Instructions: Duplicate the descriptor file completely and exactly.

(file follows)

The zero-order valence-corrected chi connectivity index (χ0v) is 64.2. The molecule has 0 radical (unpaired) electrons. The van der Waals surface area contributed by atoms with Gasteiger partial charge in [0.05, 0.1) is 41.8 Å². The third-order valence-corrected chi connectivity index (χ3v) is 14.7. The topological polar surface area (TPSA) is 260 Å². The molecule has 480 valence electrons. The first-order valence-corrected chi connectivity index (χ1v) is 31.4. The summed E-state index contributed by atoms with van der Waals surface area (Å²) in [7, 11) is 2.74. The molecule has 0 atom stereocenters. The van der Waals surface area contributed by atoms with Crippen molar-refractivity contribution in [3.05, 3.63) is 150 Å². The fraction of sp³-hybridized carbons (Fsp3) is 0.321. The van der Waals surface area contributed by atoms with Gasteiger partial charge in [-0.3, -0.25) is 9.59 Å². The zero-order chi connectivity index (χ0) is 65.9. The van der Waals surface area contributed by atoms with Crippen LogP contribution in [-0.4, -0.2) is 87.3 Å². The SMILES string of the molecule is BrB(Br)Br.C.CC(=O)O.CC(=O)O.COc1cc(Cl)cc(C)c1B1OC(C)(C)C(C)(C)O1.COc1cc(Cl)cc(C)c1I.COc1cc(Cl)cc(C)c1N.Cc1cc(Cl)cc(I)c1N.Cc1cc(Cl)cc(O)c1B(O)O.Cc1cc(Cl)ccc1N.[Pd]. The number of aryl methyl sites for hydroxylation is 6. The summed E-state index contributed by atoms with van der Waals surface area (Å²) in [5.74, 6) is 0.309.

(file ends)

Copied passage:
The zero-order valence-corrected chi connectivity index (χ0v) is 64.2. The molecule has 0 radical (unpaired) electrons. The van der Waals surface area contributed by atoms with Gasteiger partial charge in [0.05, 0.1) is 41.8 Å². The third-order valence-corrected chi connectivity index (χ3v) is 14.7. The topological polar surface area (TPSA) is 260 Å². The molecule has 480 valence electrons. The first-order valence-corrected chi connectivity index (χ1v) is 31.4. The summed E-state index contributed by atoms with van der Waals surface area (Å²) in [7, 11) is 2.74. The molecule has 0 atom stereocenters. The van der Waals surface area contributed by atoms with Crippen molar-refractivity contribution in [3.05, 3.63) is 150 Å². The fraction of sp³-hybridized carbons (Fsp3) is 0.321. The van der Waals surface area contributed by atoms with Gasteiger partial charge in [-0.3, -0.25) is 9.59 Å². The zero-order chi connectivity index (χ0) is 65.9. The van der Waals surface area contributed by atoms with Crippen LogP contribution in [-0.4, -0.2) is 87.3 Å². The SMILES string of the molecule is BrB(Br)Br.C.CC(=O)O.CC(=O)O.COc1cc(Cl)cc(C)c1B1OC(C)(C)C(C)(C)O1.COc1cc(Cl)cc(C)c1I.COc1cc(Cl)cc(C)c1N.Cc1cc(Cl)cc(I)c1N.Cc1cc(Cl)cc(O)c1B(O)O.Cc1cc(Cl)ccc1N.[Pd]. The number of aryl methyl sites for hydroxylation is 6. The summed E-state index contributed by atoms with van der Waals surface area (Å²) in [5.74, 6) is 0.309.